Guest lecturer envisions robots of the future

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MIT computer science professor Leslie Pack Kaelbling spoke at UW Feb. 5 as part of the Cheriton School of Computer Science’s Distinguished Lecture Series. As an expert in the fields of robotics and artificial intelligence, she discussed how to program robots to deal with reasoning, planning, and uncertainty. 

The main challenges that arise in the creation of robots include configuring the robot to be aware of the world that they are in, programming how they will execute tasks, and finding methods that will allow the robot to deal with uncertainty.

To achieve these goals, Kaelbling has used a process called goal-regression-based planning where a task is split into its preliminary components, and these components are completed individually. Currently, robots are programmed such that they use this “back chaining” method in order to complete tasks. The planning process is recursive — meaning that it loops back to the beginning of programs and repeats — and primitive tasks are completed first in order to achieve a final condition.  

Another strategy used in these robots is called a feedback loop, which allows for the robots to use a specific protocol to observe the environment before performing a task. These steps include observing, estimating, believing, planning, acting, and resetting. With this model of thinking, a robot is able to estimate the world state and approximate a model of behaviour that is appropriate for the situation. They are constantly re-evaluating, such that they can create an alternate plan when they encounter an issue or their solution does not work.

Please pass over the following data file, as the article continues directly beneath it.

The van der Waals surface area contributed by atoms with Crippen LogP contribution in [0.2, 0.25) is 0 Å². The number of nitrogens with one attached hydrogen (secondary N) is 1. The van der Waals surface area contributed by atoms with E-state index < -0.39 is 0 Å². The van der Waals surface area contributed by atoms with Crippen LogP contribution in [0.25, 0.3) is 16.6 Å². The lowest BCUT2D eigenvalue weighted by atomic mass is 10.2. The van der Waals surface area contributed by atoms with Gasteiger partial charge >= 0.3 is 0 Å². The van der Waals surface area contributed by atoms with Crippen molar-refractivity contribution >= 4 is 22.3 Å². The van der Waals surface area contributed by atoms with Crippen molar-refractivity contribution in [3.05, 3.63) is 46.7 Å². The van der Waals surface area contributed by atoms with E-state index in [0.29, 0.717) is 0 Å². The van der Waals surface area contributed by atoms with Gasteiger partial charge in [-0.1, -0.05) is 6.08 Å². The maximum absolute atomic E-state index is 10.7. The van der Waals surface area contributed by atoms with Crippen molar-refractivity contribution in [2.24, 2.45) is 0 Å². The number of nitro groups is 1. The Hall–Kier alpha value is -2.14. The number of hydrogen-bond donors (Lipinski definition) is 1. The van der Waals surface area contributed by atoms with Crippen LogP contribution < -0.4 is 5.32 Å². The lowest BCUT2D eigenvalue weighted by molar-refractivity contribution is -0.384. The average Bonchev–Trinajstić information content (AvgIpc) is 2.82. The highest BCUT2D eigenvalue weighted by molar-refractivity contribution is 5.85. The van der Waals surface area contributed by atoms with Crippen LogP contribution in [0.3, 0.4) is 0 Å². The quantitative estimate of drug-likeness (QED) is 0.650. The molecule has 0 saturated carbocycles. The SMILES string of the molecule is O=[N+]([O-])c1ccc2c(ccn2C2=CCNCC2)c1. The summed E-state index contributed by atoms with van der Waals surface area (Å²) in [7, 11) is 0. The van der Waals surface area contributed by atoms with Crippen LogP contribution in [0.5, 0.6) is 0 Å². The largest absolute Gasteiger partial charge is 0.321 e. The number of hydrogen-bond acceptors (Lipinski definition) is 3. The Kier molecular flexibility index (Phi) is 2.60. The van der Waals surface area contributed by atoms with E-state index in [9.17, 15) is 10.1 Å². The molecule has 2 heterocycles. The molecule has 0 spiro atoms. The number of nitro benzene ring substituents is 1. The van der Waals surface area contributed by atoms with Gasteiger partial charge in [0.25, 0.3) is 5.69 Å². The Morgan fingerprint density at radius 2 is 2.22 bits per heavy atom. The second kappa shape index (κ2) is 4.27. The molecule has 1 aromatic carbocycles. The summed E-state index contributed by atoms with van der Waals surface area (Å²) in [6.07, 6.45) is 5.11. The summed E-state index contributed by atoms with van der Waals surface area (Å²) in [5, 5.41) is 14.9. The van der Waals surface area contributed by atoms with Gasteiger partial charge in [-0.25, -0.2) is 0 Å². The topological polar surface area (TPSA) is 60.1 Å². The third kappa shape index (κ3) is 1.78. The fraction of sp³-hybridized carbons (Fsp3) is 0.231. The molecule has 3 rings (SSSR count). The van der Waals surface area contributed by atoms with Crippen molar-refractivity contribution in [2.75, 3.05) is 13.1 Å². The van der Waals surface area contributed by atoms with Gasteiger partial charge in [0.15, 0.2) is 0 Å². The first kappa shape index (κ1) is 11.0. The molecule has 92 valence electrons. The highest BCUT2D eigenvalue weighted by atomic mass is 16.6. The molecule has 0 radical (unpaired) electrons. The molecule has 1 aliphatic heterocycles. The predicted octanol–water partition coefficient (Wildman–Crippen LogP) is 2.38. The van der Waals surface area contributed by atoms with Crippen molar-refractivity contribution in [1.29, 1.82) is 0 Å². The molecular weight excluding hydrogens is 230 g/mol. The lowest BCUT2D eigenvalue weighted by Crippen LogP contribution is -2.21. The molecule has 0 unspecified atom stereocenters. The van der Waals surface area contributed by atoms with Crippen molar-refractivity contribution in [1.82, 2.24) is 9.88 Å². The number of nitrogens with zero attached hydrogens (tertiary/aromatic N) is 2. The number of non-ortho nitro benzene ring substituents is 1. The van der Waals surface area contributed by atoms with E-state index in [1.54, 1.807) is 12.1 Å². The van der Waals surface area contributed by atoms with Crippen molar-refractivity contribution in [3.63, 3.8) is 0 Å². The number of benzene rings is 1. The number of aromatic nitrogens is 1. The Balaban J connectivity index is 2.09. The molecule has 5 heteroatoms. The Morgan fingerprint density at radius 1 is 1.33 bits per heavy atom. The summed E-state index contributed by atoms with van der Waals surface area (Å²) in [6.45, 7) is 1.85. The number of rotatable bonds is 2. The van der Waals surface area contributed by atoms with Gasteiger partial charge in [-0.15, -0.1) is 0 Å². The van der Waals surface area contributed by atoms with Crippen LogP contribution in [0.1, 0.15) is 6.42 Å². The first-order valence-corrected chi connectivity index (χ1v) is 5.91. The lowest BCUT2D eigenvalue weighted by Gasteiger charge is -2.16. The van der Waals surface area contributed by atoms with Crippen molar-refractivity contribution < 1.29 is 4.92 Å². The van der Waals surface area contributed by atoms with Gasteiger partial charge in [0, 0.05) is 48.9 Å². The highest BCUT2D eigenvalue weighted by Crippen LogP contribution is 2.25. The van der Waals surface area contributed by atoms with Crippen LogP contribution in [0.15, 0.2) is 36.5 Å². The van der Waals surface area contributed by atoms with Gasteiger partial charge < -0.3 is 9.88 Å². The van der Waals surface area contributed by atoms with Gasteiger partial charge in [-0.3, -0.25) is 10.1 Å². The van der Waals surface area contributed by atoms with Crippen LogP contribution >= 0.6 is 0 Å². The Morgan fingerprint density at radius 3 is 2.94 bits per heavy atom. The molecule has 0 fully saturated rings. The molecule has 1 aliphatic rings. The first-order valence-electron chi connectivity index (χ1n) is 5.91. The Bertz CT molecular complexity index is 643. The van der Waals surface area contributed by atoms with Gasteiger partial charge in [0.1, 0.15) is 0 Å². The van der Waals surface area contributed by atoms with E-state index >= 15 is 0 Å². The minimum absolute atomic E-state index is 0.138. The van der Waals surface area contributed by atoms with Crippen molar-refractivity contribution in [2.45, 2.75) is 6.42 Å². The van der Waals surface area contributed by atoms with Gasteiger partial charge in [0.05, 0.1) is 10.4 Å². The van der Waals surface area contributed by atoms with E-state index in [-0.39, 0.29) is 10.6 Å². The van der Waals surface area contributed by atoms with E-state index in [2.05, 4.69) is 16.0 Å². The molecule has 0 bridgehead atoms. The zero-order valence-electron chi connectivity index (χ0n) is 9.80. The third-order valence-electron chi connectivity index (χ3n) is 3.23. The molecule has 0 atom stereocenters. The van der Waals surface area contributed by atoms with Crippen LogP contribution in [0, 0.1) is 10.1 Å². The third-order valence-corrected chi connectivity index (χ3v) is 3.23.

This re-evaluation process is done in the robot through something called Kalman filtering, which is a step-by-step process that is programmed within the robot, constantly taking measurements from the environment and processing them to create an estimate of unknown variables in the situation at hand.

Currently, Kaelbling’s trials have been successful, but the robots take minutes to perform tasks such as moving a chair out of the doorway because the thinking process used by the robot requires a lot of processing time. However, Kaelbling hopes for there to be technological advances that will increase the efficiency and task performance of the robots.

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